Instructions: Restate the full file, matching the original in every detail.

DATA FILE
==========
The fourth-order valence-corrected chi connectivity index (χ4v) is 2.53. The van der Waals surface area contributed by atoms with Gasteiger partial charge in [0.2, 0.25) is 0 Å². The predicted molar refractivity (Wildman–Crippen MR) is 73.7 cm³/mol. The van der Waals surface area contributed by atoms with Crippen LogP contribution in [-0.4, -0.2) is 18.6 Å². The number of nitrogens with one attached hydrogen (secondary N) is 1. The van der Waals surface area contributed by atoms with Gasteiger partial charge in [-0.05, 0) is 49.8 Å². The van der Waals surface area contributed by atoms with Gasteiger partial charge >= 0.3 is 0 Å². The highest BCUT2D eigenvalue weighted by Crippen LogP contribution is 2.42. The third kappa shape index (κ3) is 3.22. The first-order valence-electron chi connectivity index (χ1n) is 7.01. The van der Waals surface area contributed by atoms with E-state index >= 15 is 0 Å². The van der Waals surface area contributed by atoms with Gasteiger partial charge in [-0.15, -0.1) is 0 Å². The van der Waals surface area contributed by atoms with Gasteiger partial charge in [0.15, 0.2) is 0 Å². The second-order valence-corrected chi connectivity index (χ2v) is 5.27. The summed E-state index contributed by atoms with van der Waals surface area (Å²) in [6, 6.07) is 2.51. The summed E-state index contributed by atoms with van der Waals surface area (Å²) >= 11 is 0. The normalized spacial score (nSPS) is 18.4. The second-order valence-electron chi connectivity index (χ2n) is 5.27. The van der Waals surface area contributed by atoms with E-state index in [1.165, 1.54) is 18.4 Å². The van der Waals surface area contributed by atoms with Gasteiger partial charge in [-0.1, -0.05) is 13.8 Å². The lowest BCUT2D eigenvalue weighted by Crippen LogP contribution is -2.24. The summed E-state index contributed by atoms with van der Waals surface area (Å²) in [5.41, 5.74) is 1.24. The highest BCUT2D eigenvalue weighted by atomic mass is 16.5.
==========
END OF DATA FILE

The fourth-order valence-corrected chi connectivity index (χ4v) is 2.53. The van der Waals surface area contributed by atoms with Gasteiger partial charge in [0.2, 0.25) is 0 Å². The predicted molar refractivity (Wildman–Crippen MR) is 73.7 cm³/mol. The van der Waals surface area contributed by atoms with Crippen LogP contribution in [-0.4, -0.2) is 18.6 Å². The number of nitrogens with one attached hydrogen (secondary N) is 1. The van der Waals surface area contributed by atoms with Gasteiger partial charge in [-0.05, 0) is 49.8 Å². The van der Waals surface area contributed by atoms with Gasteiger partial charge >= 0.3 is 0 Å². The highest BCUT2D eigenvalue weighted by Crippen LogP contribution is 2.42. The third kappa shape index (κ3) is 3.22. The first-order valence-electron chi connectivity index (χ1n) is 7.01. The van der Waals surface area contributed by atoms with E-state index >= 15 is 0 Å². The van der Waals surface area contributed by atoms with Gasteiger partial charge in [-0.15, -0.1) is 0 Å². The van der Waals surface area contributed by atoms with Gasteiger partial charge in [0.15, 0.2) is 0 Å². The second-order valence-corrected chi connectivity index (χ2v) is 5.27. The summed E-state index contributed by atoms with van der Waals surface area (Å²) in [6, 6.07) is 2.51. The summed E-state index contributed by atoms with van der Waals surface area (Å²) >= 11 is 0. The normalized spacial score (nSPS) is 18.4. The second-order valence-electron chi connectivity index (χ2n) is 5.27. The van der Waals surface area contributed by atoms with E-state index in [1.165, 1.54) is 18.4 Å². The van der Waals surface area contributed by atoms with Gasteiger partial charge in [-0.1, -0.05) is 13.8 Å². The lowest BCUT2D eigenvalue weighted by Crippen LogP contribution is -2.24. The summed E-state index contributed by atoms with van der Waals surface area (Å²) in [5.41, 5.74) is 1.24. The highest BCUT2D eigenvalue weighted by atomic mass is 16.5.